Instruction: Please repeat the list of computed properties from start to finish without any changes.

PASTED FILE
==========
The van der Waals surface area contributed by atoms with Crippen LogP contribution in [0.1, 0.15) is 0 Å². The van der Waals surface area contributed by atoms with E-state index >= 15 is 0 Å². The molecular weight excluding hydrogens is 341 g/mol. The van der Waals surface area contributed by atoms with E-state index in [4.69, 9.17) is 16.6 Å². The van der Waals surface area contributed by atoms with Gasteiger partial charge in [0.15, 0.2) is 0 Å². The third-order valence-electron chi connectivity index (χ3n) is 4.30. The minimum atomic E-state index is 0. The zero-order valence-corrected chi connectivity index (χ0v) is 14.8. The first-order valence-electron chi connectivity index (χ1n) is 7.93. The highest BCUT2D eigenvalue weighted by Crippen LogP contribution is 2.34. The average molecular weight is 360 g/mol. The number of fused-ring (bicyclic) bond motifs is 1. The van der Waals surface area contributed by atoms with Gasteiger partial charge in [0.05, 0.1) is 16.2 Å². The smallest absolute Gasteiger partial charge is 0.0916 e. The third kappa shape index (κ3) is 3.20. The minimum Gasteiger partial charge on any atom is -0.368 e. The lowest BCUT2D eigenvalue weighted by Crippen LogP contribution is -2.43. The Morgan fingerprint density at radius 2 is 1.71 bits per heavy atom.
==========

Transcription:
The van der Waals surface area contributed by atoms with Crippen LogP contribution in [0.1, 0.15) is 0 Å². The van der Waals surface area contributed by atoms with E-state index >= 15 is 0 Å². The molecular weight excluding hydrogens is 341 g/mol. The van der Waals surface area contributed by atoms with E-state index in [4.69, 9.17) is 16.6 Å². The van der Waals surface area contributed by atoms with Gasteiger partial charge in [0.15, 0.2) is 0 Å². The third-order valence-electron chi connectivity index (χ3n) is 4.30. The minimum atomic E-state index is 0. The zero-order valence-corrected chi connectivity index (χ0v) is 14.8. The first-order valence-electron chi connectivity index (χ1n) is 7.93. The highest BCUT2D eigenvalue weighted by Crippen LogP contribution is 2.34. The average molecular weight is 360 g/mol. The number of fused-ring (bicyclic) bond motifs is 1. The van der Waals surface area contributed by atoms with Gasteiger partial charge in [0.05, 0.1) is 16.2 Å². The smallest absolute Gasteiger partial charge is 0.0916 e. The third kappa shape index (κ3) is 3.20. The minimum Gasteiger partial charge on any atom is -0.368 e. The lowest BCUT2D eigenvalue weighted by Crippen LogP contribution is -2.43. The Morgan fingerprint density at radius 2 is 1.71 bits per heavy atom.